Home / Topics  / Reality Check: Q&As  / Reality Check: Xero’s Anna Curzon

Reality Check: Xero’s Anna Curzon

What’s your favourite…

Technology you can’t live without?

I couldn’t do without the camera on my phone! Not so much for taking pictures of my favourite sausage rolls but as a running to-do list or record of stuff. I’ll snap a picture just so I’ll remember something to do later. It’s also great for practical stuff, like showing the guy at Bunnings exactly the type of cistern I have so I don’t go home with the wrong loo.

Underrated or old technology?

The humble transistor radio. Yes, I admit it, I listen to talkback when I’m out walking. And yes, I could do this through the iHeartRadio app but then I’d be chewing through data.  Love the mono sound too, from AM radio… will it experience a renaissance just like vinyl? Look out!

New Zealand tech company or individual in that space that’s doing seriously cool things?

I am a huge fan of Alexia Hilbertidou, who founded GirlBoss. They’re an amazing organisation that’s working hard to empower young women and girls to get into STEM (science, technology, engineering and maths.) It’s vital work and I’m so impressed when accomplished women see an opportunity to make change, and pick up the ball and run with it.

Global tech company or individual in that space that’s doing seriously cool things?

I love Tesla, but not just for the awesome cars – I really love their battery project. Getting home power batteries into mass production will completely disrupt the power industry, and makes renewable power at scale a reality. For an individual, I’ll cheat and say Peter Beck from Rocket Lab. Sure he’s a Kiwi but much like Xero they’re quickly going global using NZ as a launchpad – in more ways than one!

Tech project or product you’ve had a hand in?

We are almost finished our beta of Xero HQ. It’s a massive update to our accountant and bookkeeper practice management package. We’re really excited – it’ll totally revolutionise the space and make it so much easier and more efficient for our partners to run their practices.

Tech project or product that isn’t yours, but you’re envious of?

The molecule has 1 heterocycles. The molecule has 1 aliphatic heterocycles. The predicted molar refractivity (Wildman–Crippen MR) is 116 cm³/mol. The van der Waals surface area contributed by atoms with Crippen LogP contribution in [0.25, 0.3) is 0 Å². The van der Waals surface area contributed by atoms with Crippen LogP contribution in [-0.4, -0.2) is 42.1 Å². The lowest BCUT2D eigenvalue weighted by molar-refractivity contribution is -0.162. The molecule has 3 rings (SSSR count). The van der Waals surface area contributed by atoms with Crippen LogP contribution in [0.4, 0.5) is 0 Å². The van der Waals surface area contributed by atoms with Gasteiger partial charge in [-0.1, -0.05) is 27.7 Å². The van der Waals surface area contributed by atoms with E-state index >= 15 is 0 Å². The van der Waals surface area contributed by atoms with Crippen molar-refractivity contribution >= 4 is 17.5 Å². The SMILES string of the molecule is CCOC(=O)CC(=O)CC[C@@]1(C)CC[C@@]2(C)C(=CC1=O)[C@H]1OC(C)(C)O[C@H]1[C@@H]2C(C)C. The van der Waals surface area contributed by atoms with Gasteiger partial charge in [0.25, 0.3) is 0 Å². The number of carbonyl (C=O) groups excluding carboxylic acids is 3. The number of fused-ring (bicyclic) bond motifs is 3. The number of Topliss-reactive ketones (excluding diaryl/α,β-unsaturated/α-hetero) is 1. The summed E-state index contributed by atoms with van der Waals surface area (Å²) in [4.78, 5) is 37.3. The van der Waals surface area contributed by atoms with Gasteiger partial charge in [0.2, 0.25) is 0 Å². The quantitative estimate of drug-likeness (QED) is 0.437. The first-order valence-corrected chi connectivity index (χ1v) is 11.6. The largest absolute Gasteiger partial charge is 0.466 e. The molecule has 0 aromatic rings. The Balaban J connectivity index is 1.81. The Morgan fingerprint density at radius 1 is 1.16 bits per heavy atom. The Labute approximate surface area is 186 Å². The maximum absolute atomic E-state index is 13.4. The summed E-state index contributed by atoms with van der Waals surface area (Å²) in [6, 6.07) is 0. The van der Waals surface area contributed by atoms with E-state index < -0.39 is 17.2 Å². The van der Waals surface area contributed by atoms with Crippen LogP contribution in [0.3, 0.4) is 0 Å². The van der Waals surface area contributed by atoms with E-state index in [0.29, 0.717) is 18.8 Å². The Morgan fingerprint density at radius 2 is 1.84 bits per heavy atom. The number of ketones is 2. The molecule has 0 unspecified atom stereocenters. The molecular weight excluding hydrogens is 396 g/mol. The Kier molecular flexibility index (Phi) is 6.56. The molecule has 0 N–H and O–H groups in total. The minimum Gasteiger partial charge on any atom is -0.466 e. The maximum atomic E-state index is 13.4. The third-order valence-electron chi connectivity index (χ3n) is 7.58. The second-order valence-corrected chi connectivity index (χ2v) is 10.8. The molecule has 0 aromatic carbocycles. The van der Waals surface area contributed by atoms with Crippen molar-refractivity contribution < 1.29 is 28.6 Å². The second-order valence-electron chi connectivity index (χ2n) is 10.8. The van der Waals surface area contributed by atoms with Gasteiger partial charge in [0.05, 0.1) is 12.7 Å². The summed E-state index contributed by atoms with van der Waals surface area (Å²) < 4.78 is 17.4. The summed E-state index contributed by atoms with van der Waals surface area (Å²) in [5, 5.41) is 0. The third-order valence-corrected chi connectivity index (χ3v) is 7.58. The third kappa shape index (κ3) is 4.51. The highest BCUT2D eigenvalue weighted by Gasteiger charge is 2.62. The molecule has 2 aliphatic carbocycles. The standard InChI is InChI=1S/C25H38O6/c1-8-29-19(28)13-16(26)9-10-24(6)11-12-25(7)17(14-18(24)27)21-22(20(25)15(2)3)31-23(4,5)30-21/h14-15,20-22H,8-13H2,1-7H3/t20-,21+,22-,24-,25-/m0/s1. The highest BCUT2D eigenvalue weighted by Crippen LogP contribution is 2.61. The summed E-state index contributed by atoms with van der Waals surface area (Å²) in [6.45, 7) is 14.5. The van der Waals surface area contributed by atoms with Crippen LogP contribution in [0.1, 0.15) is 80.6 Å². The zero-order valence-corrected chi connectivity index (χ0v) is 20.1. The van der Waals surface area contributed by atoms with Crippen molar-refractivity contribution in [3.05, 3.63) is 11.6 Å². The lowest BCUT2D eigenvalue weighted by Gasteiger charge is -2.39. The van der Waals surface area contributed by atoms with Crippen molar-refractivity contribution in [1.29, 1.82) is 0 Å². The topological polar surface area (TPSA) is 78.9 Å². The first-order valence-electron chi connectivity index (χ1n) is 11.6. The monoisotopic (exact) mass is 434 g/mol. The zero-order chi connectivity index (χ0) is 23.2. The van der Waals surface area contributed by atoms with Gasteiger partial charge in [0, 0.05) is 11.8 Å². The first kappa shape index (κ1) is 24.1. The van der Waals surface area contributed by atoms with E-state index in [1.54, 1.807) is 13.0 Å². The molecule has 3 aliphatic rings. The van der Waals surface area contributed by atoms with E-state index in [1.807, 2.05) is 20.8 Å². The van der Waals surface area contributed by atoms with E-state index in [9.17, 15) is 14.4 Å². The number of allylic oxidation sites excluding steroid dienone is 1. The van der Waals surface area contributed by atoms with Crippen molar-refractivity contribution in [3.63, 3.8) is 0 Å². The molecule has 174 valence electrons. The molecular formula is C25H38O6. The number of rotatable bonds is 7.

RocketLab, again. There’s no real need to send accountants into space at this point in time, or we’d be building rockets as well – but I’m so impressed by what they’ve accomplished in such a short time.

What first drew you to this industry?

I’m passionate about digital transformation – I believe tech can democratise success by giving everyone the tools, knowledge and platforms that used to be reserved for big business or the privileged few.  The cloud will offer small businesses opportunities, in New Zealand and globally, to markets they’d never dreamed of. It has the potential to fuel the New Zealand economy in a way that’s never been done before.  Xero is all about helping businesses and their advisors achieve that digital transformation, while continuously innovating and transforming itself, and for me that’s the biggest drawcard.

What do you enjoy the most about working in tech?

The culture. Yes, tech businesses have huge cultural challenges all over the world, particularly around diversity and inclusivity, but that’s a big part of what I love so much about Xero. As a founder-led company, we’re able to take culture into our own hands, and build something that’s truly inclusive, genuinely diverse, and that we can all be proud of.

How would you describe New Zealand’s tech culture?

Great. There has never been a better time for  STEM to thrive in New Zealand. Our tech sector is booming, and software is set to be the core of business. We have to make sure that as a country we give tech the boost it needs to give New Zealand the leadership position it absolutely has the potential to have.

It’s great to see Nikki Kaye’s recent announcement for more digital education in the school curriculum, but let’s set ourselves some goals as a country – like having the most digitally literate kids in the world in five years.  Then set about working together in public-private partnership to make this happen.

Where does inspiration come from for you?

Our people at Xero, our small businesses and our partners. This Xero community is smokin’.  We collectively get up everyday to have a positive impact on the world by helping small businesses to succeed – because we know that will lead to more jobs not just in the big cities, but in the small towns right across the globe. As a leadership team it’s important to us that Xero people feel like they are doing the best work of their lives.  We work hard to cultivate a rich and diverse team of people because we know better we’ll make better decisions if we have different lenses looking at an opportunity or problem.  One of the key values here is #Human – that we really appreciate the different people who work for us.  We don’t mind if they have a sideline or something they’re passionate about or work on in their spare time – in fact, we actively encourage it! We have so many amazing people here. We’ve got people in chart-topping rock bands, best-selling authors, actors, singers, people with really innovative small businesses – they impress me every day.